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More than 1,000 people are homeless in the area, Waterloo Region says

An abandoned homeless encampment in the Kinnaird Ravine in Edmonton's river valley. Sarah Komadina/ Global News

Waterloo Region says a count completed in September found that 1,085 people in the area are living in some form of homeless situation.

The region says that the Point in Time count, which was conducted from Sept. 21 through Sept. 23, involves counting the number of people experiencing homelessness in the region while also using an anonymous survey to ask people about the experience.

“The numbers in the Point in Time count are consistent with the numbers we see across Waterloo Region in our database of those accessing services,”  Housing Services manager Chris McEvoy said.

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“We know that everyone is housing ready, and will continue to work towards ending chronic homelessness in the Region of Waterloo.”

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The last time a Point in Time count was conducted was back in 2018. It showed that 333 people were experiencing homelessness in the area, but the region’s report says he changes are not just coming from more people lving on the streets but there was also a different methodology used in the count.

Of the 1,085 people, the region says 412 are “living rough” which means they are living in an encampment, on the street or out of a car while the remainder were “experiencing hidden homelessness, in emergency shelters, in transitional housing, or were in institutions.”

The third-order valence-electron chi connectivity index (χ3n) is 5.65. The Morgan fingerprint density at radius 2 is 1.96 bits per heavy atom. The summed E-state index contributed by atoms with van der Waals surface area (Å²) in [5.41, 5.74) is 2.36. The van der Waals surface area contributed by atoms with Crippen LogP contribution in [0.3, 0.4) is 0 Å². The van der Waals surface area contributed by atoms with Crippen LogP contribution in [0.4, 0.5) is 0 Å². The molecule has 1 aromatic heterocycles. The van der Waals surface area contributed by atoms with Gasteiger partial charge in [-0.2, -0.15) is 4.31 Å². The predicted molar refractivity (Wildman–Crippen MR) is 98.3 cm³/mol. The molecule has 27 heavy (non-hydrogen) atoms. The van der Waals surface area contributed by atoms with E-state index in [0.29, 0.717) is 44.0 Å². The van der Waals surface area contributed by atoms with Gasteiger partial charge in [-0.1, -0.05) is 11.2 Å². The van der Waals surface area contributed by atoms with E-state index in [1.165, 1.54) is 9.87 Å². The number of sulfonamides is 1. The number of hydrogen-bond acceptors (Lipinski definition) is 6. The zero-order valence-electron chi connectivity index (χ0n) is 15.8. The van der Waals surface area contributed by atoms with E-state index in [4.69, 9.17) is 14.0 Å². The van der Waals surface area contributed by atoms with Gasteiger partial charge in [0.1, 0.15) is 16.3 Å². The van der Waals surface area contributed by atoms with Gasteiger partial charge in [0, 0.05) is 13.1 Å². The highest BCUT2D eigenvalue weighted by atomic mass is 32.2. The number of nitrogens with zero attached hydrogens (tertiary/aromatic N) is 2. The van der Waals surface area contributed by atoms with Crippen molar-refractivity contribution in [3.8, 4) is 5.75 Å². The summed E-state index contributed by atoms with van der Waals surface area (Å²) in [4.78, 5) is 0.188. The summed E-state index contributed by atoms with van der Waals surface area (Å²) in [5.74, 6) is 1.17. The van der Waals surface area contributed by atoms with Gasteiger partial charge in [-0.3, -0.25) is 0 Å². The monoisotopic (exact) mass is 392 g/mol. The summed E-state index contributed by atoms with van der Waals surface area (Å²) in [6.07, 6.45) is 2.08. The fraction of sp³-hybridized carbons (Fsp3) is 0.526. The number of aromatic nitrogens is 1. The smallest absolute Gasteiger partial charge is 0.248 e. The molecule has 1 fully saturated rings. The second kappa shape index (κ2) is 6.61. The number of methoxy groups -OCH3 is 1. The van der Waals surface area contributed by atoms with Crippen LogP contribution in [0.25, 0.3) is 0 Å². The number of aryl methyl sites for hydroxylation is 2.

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The region says the count also includes people who were in other systems such as hospitals, police custody and women’s crisis services to get an accurate number of those experiencing homelessness.

Both the provincial and federal levels of government require the region to conduct the survey every two years.

The region says that because of the engagement process, staff are suggesting it should increase the amount it is spending on end homelessness to increase supports and services.

Some of the measures include explain the the home-based support program to support an additional 50 people and doubling the current housing-focused street outreach services.

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